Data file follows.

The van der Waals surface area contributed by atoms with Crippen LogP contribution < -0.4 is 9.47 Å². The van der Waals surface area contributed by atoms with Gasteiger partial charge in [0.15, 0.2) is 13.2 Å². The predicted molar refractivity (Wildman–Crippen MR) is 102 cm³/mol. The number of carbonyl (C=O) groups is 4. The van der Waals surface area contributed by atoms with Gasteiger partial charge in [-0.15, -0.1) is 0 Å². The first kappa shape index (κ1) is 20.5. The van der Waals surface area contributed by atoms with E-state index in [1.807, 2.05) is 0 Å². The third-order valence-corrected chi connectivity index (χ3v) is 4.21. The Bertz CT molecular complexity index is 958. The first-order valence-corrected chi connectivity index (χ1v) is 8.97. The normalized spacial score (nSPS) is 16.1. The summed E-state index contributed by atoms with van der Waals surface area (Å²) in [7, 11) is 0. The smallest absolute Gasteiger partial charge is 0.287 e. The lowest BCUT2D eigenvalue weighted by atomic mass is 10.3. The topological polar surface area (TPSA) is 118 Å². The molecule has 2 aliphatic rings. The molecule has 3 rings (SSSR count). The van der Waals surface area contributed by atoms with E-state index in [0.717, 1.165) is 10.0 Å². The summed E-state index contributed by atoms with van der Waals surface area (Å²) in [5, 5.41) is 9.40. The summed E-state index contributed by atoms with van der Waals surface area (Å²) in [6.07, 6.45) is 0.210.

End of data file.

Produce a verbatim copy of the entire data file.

The van der Waals surface area contributed by atoms with Crippen LogP contribution < -0.4 is 9.47 Å². The van der Waals surface area contributed by atoms with Gasteiger partial charge in [0.15, 0.2) is 13.2 Å². The predicted molar refractivity (Wildman–Crippen MR) is 102 cm³/mol. The number of carbonyl (C=O) groups is 4. The van der Waals surface area contributed by atoms with Gasteiger partial charge in [-0.15, -0.1) is 0 Å². The first kappa shape index (κ1) is 20.5. The van der Waals surface area contributed by atoms with E-state index in [1.807, 2.05) is 0 Å². The third-order valence-corrected chi connectivity index (χ3v) is 4.21. The Bertz CT molecular complexity index is 958. The first-order valence-corrected chi connectivity index (χ1v) is 8.97. The normalized spacial score (nSPS) is 16.1. The summed E-state index contributed by atoms with van der Waals surface area (Å²) in [7, 11) is 0. The smallest absolute Gasteiger partial charge is 0.287 e. The lowest BCUT2D eigenvalue weighted by atomic mass is 10.3. The topological polar surface area (TPSA) is 118 Å². The molecule has 2 aliphatic rings. The molecule has 3 rings (SSSR count). The van der Waals surface area contributed by atoms with E-state index in [0.717, 1.165) is 10.0 Å². The summed E-state index contributed by atoms with van der Waals surface area (Å²) in [5, 5.41) is 9.40. The summed E-state index contributed by atoms with van der Waals surface area (Å²) in [6.07, 6.45) is 0.210.